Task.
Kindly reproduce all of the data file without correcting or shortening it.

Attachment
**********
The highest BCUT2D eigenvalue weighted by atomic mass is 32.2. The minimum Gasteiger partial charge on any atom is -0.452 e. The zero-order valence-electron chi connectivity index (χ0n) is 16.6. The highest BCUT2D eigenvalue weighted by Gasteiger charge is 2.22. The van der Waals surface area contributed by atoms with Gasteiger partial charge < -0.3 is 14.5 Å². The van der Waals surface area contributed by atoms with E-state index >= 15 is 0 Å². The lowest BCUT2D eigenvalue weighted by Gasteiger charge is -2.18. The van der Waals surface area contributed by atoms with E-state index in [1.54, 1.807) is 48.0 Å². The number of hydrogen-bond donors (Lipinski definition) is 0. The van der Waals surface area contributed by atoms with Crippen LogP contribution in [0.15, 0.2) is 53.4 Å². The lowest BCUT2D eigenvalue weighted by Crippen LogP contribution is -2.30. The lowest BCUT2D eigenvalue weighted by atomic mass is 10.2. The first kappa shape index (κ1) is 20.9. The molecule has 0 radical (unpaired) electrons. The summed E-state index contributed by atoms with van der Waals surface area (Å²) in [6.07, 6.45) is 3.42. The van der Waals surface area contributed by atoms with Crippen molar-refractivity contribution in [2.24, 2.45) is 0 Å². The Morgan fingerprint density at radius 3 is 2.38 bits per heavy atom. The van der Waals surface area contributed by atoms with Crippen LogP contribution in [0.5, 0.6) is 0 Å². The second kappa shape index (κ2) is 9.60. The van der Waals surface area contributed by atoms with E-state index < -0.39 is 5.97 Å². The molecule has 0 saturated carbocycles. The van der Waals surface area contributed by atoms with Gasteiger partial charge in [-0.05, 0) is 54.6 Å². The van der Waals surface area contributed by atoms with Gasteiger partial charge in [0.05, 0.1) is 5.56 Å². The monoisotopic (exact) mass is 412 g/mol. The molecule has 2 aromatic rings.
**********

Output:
The highest BCUT2D eigenvalue weighted by atomic mass is 32.2. The minimum Gasteiger partial charge on any atom is -0.452 e. The zero-order valence-electron chi connectivity index (χ0n) is 16.6. The highest BCUT2D eigenvalue weighted by Gasteiger charge is 2.22. The van der Waals surface area contributed by atoms with Gasteiger partial charge < -0.3 is 14.5 Å². The van der Waals surface area contributed by atoms with E-state index >= 15 is 0 Å². The lowest BCUT2D eigenvalue weighted by Gasteiger charge is -2.18. The van der Waals surface area contributed by atoms with E-state index in [1.54, 1.807) is 48.0 Å². The number of hydrogen-bond donors (Lipinski definition) is 0. The van der Waals surface area contributed by atoms with Crippen LogP contribution in [0.15, 0.2) is 53.4 Å². The lowest BCUT2D eigenvalue weighted by Crippen LogP contribution is -2.30. The lowest BCUT2D eigenvalue weighted by atomic mass is 10.2. The first kappa shape index (κ1) is 20.9. The molecule has 0 radical (unpaired) electrons. The summed E-state index contributed by atoms with van der Waals surface area (Å²) in [6.07, 6.45) is 3.42. The van der Waals surface area contributed by atoms with Crippen molar-refractivity contribution in [2.24, 2.45) is 0 Å². The Morgan fingerprint density at radius 3 is 2.38 bits per heavy atom. The van der Waals surface area contributed by atoms with Crippen LogP contribution in [0.5, 0.6) is 0 Å². The second kappa shape index (κ2) is 9.60. The van der Waals surface area contributed by atoms with E-state index < -0.39 is 5.97 Å². The molecule has 0 saturated carbocycles. The van der Waals surface area contributed by atoms with Gasteiger partial charge in [-0.05, 0) is 54.6 Å². The van der Waals surface area contributed by atoms with Gasteiger partial charge in [0.05, 0.1) is 5.56 Å². The monoisotopic (exact) mass is 412 g/mol. The molecule has 2 aromatic rings.